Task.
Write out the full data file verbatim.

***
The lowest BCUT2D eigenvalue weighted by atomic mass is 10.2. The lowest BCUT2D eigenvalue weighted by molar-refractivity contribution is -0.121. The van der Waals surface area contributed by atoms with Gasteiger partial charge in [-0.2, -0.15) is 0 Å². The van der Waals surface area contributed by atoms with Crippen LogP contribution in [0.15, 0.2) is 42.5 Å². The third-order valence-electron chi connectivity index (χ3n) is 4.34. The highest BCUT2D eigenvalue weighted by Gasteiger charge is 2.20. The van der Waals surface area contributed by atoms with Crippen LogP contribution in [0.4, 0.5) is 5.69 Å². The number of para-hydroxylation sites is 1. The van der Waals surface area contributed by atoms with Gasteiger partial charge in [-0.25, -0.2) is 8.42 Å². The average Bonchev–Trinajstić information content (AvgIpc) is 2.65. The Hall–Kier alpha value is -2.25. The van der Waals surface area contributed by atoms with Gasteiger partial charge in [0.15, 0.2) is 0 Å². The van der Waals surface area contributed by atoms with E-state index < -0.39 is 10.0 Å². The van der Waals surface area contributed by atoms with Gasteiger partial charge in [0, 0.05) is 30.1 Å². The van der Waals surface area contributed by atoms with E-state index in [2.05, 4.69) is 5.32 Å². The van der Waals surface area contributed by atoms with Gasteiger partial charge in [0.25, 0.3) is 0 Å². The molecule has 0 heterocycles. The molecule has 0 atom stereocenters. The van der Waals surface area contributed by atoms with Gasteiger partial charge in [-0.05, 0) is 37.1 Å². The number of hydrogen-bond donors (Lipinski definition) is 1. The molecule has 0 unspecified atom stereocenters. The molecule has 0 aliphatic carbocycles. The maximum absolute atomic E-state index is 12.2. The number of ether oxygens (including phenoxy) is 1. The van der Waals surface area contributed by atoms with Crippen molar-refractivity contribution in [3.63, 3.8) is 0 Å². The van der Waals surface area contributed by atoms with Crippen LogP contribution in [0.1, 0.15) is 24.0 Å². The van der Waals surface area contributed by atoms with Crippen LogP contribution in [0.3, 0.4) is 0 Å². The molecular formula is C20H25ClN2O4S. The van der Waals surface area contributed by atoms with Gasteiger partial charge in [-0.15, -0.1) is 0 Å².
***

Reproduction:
The lowest BCUT2D eigenvalue weighted by atomic mass is 10.2. The lowest BCUT2D eigenvalue weighted by molar-refractivity contribution is -0.121. The van der Waals surface area contributed by atoms with Gasteiger partial charge in [-0.2, -0.15) is 0 Å². The van der Waals surface area contributed by atoms with Crippen LogP contribution in [0.15, 0.2) is 42.5 Å². The third-order valence-electron chi connectivity index (χ3n) is 4.34. The highest BCUT2D eigenvalue weighted by Gasteiger charge is 2.20. The van der Waals surface area contributed by atoms with Crippen LogP contribution in [0.4, 0.5) is 5.69 Å². The number of para-hydroxylation sites is 1. The van der Waals surface area contributed by atoms with Gasteiger partial charge in [-0.25, -0.2) is 8.42 Å². The average Bonchev–Trinajstić information content (AvgIpc) is 2.65. The Hall–Kier alpha value is -2.25. The van der Waals surface area contributed by atoms with Gasteiger partial charge in [0.15, 0.2) is 0 Å². The van der Waals surface area contributed by atoms with E-state index < -0.39 is 10.0 Å². The van der Waals surface area contributed by atoms with Gasteiger partial charge in [0, 0.05) is 30.1 Å². The van der Waals surface area contributed by atoms with E-state index in [2.05, 4.69) is 5.32 Å². The van der Waals surface area contributed by atoms with Gasteiger partial charge in [0.25, 0.3) is 0 Å². The molecule has 0 heterocycles. The molecule has 0 atom stereocenters. The van der Waals surface area contributed by atoms with Gasteiger partial charge in [-0.05, 0) is 37.1 Å². The number of hydrogen-bond donors (Lipinski definition) is 1. The molecule has 0 unspecified atom stereocenters. The molecule has 0 aliphatic carbocycles. The maximum absolute atomic E-state index is 12.2. The number of ether oxygens (including phenoxy) is 1. The van der Waals surface area contributed by atoms with Crippen molar-refractivity contribution in [3.63, 3.8) is 0 Å². The van der Waals surface area contributed by atoms with Crippen LogP contribution in [0.1, 0.15) is 24.0 Å². The van der Waals surface area contributed by atoms with Crippen LogP contribution in [0.3, 0.4) is 0 Å². The molecular formula is C20H25ClN2O4S. The van der Waals surface area contributed by atoms with Gasteiger partial charge in [-0.15, -0.1) is 0 Å².